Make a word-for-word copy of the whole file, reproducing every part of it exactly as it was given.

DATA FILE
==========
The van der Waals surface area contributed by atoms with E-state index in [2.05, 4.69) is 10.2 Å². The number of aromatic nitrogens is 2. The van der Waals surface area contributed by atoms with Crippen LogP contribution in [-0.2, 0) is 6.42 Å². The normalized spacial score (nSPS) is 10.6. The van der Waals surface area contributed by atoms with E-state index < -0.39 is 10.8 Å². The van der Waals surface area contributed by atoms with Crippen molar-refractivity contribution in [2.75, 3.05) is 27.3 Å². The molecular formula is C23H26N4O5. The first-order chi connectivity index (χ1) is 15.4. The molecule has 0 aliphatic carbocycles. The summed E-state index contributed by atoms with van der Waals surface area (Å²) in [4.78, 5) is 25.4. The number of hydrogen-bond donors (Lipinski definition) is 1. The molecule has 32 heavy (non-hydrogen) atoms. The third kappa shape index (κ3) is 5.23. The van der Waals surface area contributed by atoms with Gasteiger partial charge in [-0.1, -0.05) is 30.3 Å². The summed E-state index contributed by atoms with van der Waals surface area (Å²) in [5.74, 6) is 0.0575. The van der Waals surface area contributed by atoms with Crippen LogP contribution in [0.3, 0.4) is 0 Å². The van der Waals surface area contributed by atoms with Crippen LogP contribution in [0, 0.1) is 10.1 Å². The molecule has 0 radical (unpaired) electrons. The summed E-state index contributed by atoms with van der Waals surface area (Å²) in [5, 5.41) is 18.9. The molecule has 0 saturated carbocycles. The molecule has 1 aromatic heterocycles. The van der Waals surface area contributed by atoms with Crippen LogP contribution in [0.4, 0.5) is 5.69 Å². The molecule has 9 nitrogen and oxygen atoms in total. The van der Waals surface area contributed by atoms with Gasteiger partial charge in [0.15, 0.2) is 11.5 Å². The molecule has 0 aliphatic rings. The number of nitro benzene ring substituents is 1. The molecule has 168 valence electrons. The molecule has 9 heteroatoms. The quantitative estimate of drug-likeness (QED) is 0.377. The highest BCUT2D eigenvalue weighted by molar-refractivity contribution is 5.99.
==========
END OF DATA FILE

The van der Waals surface area contributed by atoms with E-state index in [2.05, 4.69) is 10.2 Å². The number of aromatic nitrogens is 2. The van der Waals surface area contributed by atoms with Crippen LogP contribution in [-0.2, 0) is 6.42 Å². The normalized spacial score (nSPS) is 10.6. The van der Waals surface area contributed by atoms with E-state index < -0.39 is 10.8 Å². The van der Waals surface area contributed by atoms with Crippen molar-refractivity contribution in [2.75, 3.05) is 27.3 Å². The molecular formula is C23H26N4O5. The first-order chi connectivity index (χ1) is 15.4. The molecule has 0 aliphatic carbocycles. The summed E-state index contributed by atoms with van der Waals surface area (Å²) in [4.78, 5) is 25.4. The number of hydrogen-bond donors (Lipinski definition) is 1. The molecule has 32 heavy (non-hydrogen) atoms. The third kappa shape index (κ3) is 5.23. The van der Waals surface area contributed by atoms with Gasteiger partial charge in [-0.1, -0.05) is 30.3 Å². The summed E-state index contributed by atoms with van der Waals surface area (Å²) in [5.74, 6) is 0.0575. The van der Waals surface area contributed by atoms with Crippen LogP contribution in [0.3, 0.4) is 0 Å². The van der Waals surface area contributed by atoms with Crippen LogP contribution in [0, 0.1) is 10.1 Å². The molecule has 0 radical (unpaired) electrons. The summed E-state index contributed by atoms with van der Waals surface area (Å²) in [5, 5.41) is 18.9. The molecule has 0 saturated carbocycles. The molecule has 1 aromatic heterocycles. The van der Waals surface area contributed by atoms with Crippen LogP contribution in [0.4, 0.5) is 5.69 Å². The molecule has 9 nitrogen and oxygen atoms in total. The van der Waals surface area contributed by atoms with Gasteiger partial charge in [0.15, 0.2) is 11.5 Å². The molecule has 0 aliphatic rings. The number of nitro benzene ring substituents is 1. The molecule has 168 valence electrons. The molecule has 9 heteroatoms. The quantitative estimate of drug-likeness (QED) is 0.377. The highest BCUT2D eigenvalue weighted by molar-refractivity contribution is 5.99.